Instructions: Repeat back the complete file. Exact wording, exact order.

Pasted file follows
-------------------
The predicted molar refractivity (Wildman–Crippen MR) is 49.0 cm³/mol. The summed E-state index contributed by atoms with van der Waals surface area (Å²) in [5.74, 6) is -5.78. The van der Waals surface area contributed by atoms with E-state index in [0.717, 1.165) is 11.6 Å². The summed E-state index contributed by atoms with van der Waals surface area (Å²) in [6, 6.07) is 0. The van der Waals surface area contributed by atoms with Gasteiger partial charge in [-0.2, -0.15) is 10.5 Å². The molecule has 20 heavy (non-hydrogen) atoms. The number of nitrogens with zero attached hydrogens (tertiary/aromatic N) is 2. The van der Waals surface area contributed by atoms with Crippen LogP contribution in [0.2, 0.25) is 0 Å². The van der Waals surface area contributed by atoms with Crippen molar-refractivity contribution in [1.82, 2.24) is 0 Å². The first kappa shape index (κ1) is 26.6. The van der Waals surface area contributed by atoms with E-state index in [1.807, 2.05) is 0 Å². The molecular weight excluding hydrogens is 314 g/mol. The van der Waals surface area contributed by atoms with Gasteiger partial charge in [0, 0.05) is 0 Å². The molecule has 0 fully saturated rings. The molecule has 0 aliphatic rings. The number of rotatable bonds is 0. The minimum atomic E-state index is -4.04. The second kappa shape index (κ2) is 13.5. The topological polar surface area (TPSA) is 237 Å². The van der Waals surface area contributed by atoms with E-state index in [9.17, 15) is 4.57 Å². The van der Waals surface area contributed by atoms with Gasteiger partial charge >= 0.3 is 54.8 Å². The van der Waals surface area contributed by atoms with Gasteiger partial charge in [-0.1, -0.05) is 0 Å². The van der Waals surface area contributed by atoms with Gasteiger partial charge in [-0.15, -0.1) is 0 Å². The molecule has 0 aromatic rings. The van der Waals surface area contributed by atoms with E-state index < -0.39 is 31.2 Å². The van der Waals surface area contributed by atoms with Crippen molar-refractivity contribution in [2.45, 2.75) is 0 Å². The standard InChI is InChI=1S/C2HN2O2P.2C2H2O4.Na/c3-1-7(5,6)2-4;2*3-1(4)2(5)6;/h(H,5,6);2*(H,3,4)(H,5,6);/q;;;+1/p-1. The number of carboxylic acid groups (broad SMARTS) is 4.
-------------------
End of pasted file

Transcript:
The predicted molar refractivity (Wildman–Crippen MR) is 49.0 cm³/mol. The summed E-state index contributed by atoms with van der Waals surface area (Å²) in [5.74, 6) is -5.78. The van der Waals surface area contributed by atoms with E-state index in [0.717, 1.165) is 11.6 Å². The summed E-state index contributed by atoms with van der Waals surface area (Å²) in [6, 6.07) is 0. The van der Waals surface area contributed by atoms with Gasteiger partial charge in [-0.2, -0.15) is 10.5 Å². The molecule has 20 heavy (non-hydrogen) atoms. The number of nitrogens with zero attached hydrogens (tertiary/aromatic N) is 2. The van der Waals surface area contributed by atoms with Crippen LogP contribution in [0.2, 0.25) is 0 Å². The van der Waals surface area contributed by atoms with Crippen molar-refractivity contribution in [1.82, 2.24) is 0 Å². The first kappa shape index (κ1) is 26.6. The van der Waals surface area contributed by atoms with E-state index in [1.807, 2.05) is 0 Å². The molecular weight excluding hydrogens is 314 g/mol. The van der Waals surface area contributed by atoms with Gasteiger partial charge in [0, 0.05) is 0 Å². The molecule has 0 fully saturated rings. The molecule has 0 aliphatic rings. The number of rotatable bonds is 0. The minimum atomic E-state index is -4.04. The second kappa shape index (κ2) is 13.5. The topological polar surface area (TPSA) is 237 Å². The van der Waals surface area contributed by atoms with E-state index in [9.17, 15) is 4.57 Å². The van der Waals surface area contributed by atoms with Gasteiger partial charge >= 0.3 is 54.8 Å². The van der Waals surface area contributed by atoms with Gasteiger partial charge in [-0.1, -0.05) is 0 Å². The van der Waals surface area contributed by atoms with Gasteiger partial charge in [-0.15, -0.1) is 0 Å². The molecule has 0 aromatic rings. The van der Waals surface area contributed by atoms with E-state index < -0.39 is 31.2 Å². The van der Waals surface area contributed by atoms with Crippen molar-refractivity contribution in [2.45, 2.75) is 0 Å². The standard InChI is InChI=1S/C2HN2O2P.2C2H2O4.Na/c3-1-7(5,6)2-4;2*3-1(4)2(5)6;/h(H,5,6);2*(H,3,4)(H,5,6);/q;;;+1/p-1. The number of carboxylic acid groups (broad SMARTS) is 4.